If you have chosen a tremolo or floating bridge - these bridges are designed to flex or move - pulling (tightening) the strings thus increasing the pitch of the strings - or they can be pressed down (slackening) the strings decreasing the pitch of the strings. In EITHER case when the strings are pulled tighter or slackened they WILL move in the nut. IF the nut binds or catches the strings when the tremolo is released and the bridge moves back to its "ZERO POINT" (where the strings should be reset to the tuning you've chosen) the string can snap or go out of tune. It is VITAL that the string be able to move freely in the nut OR in the case of a DUAL LOCKING TREMOLO design (FLOYD ROSE) the nut "locks" the strings into a position where they DO NOT MOVE during the use of the tremolo.
A problem with locking nuts is that they are large (deep) and need a "shelf" routed into the neck for the nut to be mounted. Traditional/vintage style necks do not have enough material behind the thin slot of a traditional nut to route and mount a locking nut. This means you cannot take the 40-50-60 year old Fender neck you cherish and put it on a body with a new/modern Floyd Rose bridge because you won't be able to install the locking nut... or can you?
HERE IS A TIP FOR USING A LOCKING TREMOLO SYSTEM WITH A VINTAGE STYLE NECK - There is a clever nut design called a "rolling nut" - it is slightly wider than a traditional nut and has a set of high quality ball bearings mounted for each string to rest on. Thus when you engage your locking tremolo the nut instead of gripping the string (locking nut style) it ensures that the string will NOT bind and can reset back to its original placement. Rolling nuts DO require some widening of the nut slot - but only about 1/2 the width of the existing slot (see below). It's not something that can be "undone" once it is done - so make sure that you are OK being married to the roller nut before you decide to make such a drastic modification to your dream guitar's neck. Or simply have a neck made for you that fits your needs without modification.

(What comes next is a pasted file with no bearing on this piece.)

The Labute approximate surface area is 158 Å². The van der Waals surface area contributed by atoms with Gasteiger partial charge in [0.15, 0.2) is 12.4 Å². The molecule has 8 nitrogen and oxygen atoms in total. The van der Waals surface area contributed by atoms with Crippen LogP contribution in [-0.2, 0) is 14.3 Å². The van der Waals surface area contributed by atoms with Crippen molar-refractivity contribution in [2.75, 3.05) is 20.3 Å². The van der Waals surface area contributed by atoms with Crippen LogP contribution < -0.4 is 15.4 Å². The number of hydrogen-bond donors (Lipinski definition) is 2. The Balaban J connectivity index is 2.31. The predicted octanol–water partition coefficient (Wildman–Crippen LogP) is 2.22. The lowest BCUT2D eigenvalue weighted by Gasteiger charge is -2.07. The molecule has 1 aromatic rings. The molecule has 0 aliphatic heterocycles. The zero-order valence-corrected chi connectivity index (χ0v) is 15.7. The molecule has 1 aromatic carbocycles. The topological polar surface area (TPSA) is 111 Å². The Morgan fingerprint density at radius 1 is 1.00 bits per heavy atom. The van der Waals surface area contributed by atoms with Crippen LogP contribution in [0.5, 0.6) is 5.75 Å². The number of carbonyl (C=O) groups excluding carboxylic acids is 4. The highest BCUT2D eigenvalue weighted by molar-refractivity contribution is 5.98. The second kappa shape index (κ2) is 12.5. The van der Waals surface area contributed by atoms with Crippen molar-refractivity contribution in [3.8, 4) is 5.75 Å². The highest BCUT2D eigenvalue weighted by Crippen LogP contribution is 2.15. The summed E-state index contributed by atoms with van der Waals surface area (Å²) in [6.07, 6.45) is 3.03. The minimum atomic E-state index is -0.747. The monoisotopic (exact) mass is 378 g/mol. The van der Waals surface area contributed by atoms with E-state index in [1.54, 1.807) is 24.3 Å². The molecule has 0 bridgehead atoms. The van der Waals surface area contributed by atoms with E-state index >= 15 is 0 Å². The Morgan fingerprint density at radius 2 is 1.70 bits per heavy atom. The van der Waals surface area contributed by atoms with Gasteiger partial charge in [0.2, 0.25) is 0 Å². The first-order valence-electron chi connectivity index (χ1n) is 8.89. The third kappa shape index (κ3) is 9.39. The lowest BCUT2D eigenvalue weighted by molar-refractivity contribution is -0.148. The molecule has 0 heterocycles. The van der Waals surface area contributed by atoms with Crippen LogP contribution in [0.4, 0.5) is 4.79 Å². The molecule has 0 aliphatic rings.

Tuning Machines - If you've chosen an "in-line" headstock design (reversed, tilt back or traditional straight, left or right handed) you'll need a set of "in-line" tuning machines. If you've chosen a "side-by-side" design - where three of the tuning machines are on one side of the headstock and the other three are on the opposite side - you'll need a set of 3x3 tuning machines.
ABOUT "LOCKING" TUNING MACHINES - Locking tuning machines are in my opinion a must have - brilliant invention. They simply make stringing the tuning machine simple, easy, and fast. You only need to put the string through the tuning machine's string hole and then tighten the knob on the back side of the machine. It clamps down on the string - removing the need for you to loop or wrap the string around the tuning machine's string peg several times (which often still results in string slippage and stretching). When using a floating tremolo system such as the Floyd Rose - locking tuning machines provide an additional line of defense against your string slipping (thus causing it to lose tune when the tremolo is engaged).
Truss Rod Style & Placement - Another vitally important tool and integral part of a modern guitar neck is the truss rod. The truss rod is a mechanism (consisting of two steel rods) that is inserted through the center of the guitar's neck. It has a "head" where you can turn a bolt (hex head or sometimes Philips head) to adjust the amount of tension the neck is under.